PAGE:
This morning I woke up with the squirrelly feeling again, that restless, irritable and discontent crud creeping through my brain. What the hell have I done? I’ve just said I’m in love. I need to dump this guy and run. This ain’t right. I need to shop around some more, see what other options are available. Maybe I would really rather have one with all-wheel drive and more horsepower.

The spin started spinning, faster and faster and faster and faster. He needs to be taller and less busy. I really want one who…

Faster and faster and faster and faster and faster and faster. The inside of my head looked like something out of The Exorcist. Pea soup almost spewed out my mouth. 

I used the only thing I know to use to calm the spin. I said a prayer. It calms me, settles my brain, realigns the energy and keeps the pea soup in my stomach.

Folks, I honestly don’t know why Chef Man is in my life. I don’t know if he’s a passing fancy or something more. I don’t know. I really don’t. I don’t know if the thought flash I had when I first met him over a year ago — the thought-blink that  I had just met my next husband — is intuition or wishful thinking. 

I realized yesterday, as I sat there with Chef Man sipping coffee not sure if I was going to say good-bye, my feelings for this man are more than I pretended they were. He’s important to me. This thing between him and me isn’t just the casual relationship I was presenting to the world. I love this man.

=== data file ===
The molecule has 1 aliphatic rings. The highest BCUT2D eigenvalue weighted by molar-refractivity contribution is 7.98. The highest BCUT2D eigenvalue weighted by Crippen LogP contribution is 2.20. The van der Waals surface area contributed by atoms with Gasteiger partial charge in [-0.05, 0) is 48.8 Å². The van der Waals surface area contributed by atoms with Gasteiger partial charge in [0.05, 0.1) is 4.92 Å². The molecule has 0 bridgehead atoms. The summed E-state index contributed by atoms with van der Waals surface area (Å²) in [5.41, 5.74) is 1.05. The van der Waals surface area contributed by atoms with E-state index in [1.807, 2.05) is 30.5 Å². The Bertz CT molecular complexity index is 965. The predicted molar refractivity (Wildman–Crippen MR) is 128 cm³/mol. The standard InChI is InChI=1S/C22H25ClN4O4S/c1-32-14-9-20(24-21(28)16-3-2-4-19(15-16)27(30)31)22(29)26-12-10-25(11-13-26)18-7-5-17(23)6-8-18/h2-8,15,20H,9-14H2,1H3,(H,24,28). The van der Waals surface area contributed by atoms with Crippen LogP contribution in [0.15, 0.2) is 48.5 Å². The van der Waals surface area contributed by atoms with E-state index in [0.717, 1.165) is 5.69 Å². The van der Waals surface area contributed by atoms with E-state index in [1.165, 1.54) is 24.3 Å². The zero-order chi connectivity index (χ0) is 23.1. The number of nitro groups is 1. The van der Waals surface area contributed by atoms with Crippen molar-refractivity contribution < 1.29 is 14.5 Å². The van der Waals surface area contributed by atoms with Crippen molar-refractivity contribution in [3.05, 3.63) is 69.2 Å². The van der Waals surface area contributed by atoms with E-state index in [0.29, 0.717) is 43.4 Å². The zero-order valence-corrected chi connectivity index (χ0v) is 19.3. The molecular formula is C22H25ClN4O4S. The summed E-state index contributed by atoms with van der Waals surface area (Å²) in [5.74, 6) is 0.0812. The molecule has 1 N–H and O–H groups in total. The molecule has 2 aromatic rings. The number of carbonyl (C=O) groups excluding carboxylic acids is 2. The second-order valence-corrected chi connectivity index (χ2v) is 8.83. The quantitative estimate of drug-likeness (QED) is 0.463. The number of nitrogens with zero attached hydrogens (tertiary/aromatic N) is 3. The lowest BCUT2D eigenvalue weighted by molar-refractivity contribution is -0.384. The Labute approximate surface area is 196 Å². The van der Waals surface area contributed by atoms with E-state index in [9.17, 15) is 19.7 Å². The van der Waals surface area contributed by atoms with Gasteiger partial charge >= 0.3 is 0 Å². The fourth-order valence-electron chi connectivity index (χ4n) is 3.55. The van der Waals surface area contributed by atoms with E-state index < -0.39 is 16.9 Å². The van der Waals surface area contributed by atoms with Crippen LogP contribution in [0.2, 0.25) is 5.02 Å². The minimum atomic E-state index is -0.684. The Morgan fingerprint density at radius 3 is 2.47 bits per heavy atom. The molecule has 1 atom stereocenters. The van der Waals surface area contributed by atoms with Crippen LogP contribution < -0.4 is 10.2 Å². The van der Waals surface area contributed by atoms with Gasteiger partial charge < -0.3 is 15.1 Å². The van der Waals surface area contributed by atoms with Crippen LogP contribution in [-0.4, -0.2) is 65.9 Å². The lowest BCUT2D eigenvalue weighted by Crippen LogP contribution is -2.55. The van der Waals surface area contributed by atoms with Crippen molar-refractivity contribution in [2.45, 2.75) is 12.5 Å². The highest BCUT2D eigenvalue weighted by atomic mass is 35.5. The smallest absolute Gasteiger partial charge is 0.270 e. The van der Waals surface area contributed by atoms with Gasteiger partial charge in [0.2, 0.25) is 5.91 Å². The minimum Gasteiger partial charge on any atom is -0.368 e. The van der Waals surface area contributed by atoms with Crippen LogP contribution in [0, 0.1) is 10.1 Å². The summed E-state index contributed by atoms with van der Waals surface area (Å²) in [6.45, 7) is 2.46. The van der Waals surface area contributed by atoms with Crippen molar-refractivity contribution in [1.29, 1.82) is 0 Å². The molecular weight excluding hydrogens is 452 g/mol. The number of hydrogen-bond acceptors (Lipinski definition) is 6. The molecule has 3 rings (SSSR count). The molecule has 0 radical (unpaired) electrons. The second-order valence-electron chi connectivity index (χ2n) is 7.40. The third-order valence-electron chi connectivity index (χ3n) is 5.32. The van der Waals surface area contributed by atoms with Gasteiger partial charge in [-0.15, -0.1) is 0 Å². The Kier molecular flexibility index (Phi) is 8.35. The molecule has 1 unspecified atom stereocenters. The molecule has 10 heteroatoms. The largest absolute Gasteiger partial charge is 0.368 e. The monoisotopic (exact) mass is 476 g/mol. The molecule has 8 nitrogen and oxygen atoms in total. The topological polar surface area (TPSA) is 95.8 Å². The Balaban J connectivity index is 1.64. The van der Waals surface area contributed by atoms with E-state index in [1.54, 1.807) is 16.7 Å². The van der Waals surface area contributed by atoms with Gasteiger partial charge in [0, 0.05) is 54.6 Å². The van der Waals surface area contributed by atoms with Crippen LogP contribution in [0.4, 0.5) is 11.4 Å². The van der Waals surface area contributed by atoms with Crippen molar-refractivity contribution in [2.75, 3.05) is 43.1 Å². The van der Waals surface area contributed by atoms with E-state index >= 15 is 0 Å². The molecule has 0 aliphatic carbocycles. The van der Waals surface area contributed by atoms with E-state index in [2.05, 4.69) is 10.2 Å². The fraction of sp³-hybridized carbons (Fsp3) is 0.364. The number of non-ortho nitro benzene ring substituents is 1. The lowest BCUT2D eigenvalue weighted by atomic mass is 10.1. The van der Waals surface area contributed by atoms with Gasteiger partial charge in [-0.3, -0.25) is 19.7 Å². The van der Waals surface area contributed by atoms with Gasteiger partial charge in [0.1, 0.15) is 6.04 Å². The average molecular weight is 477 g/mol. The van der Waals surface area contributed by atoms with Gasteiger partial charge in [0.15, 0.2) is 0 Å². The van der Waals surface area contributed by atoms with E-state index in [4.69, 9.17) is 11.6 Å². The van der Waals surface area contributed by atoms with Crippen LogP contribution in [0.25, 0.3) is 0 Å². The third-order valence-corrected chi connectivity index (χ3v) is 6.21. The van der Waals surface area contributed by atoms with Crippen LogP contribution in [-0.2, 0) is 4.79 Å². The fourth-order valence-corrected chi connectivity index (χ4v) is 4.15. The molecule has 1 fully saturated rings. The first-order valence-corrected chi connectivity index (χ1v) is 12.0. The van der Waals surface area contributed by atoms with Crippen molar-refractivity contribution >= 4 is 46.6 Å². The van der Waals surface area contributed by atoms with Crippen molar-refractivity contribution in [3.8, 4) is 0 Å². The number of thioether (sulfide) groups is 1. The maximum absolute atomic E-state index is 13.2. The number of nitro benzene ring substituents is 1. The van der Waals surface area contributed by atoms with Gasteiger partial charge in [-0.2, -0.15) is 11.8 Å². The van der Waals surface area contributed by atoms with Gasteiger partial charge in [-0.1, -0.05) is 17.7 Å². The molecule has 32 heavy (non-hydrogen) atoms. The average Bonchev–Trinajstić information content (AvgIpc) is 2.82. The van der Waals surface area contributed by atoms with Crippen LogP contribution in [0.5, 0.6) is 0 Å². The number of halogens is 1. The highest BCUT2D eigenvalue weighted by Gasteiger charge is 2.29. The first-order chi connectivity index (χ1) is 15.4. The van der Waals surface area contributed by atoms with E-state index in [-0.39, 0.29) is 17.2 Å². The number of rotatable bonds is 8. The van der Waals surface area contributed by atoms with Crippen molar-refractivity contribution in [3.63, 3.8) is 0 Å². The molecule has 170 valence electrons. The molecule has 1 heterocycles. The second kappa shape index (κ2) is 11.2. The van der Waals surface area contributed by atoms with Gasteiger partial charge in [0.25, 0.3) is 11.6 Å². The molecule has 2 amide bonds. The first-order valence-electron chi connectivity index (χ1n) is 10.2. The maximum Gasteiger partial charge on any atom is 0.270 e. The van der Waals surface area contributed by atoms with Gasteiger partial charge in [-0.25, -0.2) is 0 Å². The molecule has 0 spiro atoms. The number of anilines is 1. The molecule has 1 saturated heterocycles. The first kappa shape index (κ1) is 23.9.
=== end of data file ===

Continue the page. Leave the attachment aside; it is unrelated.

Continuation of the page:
That doesn’t mean I run off to the Elvis Chapel in Vegas with him anytime soon. That doesn’t mean I give him the password to my bank account. That doesn’t mean I rent the Uhaul. 

It just means I admitted to God, to myself and to several other human beings that I am experiencing what I think is probably love for another human being and it scares the sh*t out of me. 

 

 

 

I did the work: talked to my sponsor, made a list, talked to my sponsor again.

“Time,” I said. “I want more time with him. I want to be able to read the newspaper together.” Him, being Chef Man — the beau, the boyfriend, the man in my life.

I read her the other items on my list.

“All those sound reasonable,” my sponsor said. “Now, you have to tell him you’re ready to be more than a f*** buddy.”

“Yep, I guess I do. I’m really good with this if it ends,” I said. “I’m OK moving on to whatever else.”

“Well, then, you have to talk to him so you don’t block the next person who’s supposed to come along.”

That was last night.

I prepared to explain to Chef Man what I needed. I was ready to break it off, move on, explore new frontiers, get my profile up on the online dating sites. I need a man who can give me time, d*mn it. Yep, time is what I need. More time with him. That’s the solution. And, d*mn it, I’m going to ask for it and be ready to move on if he doesn’t give it to me.

As busy as Chef Man has been, I figured we wouldn’t get a chance to talk for another week or two. The man is working 14 to 16 hour days now. The delay would be good — more time to prepare my talking points and the Power Point presentation with charts and graphs showing how my needs vary inversely with his work schedule.

7:15 a.m. my phone jingle-jangles with a text.

“Coffee 10 a.m.?” Chef Man wrote.

“Love to.”

Crap. Now, I have to have The Talk.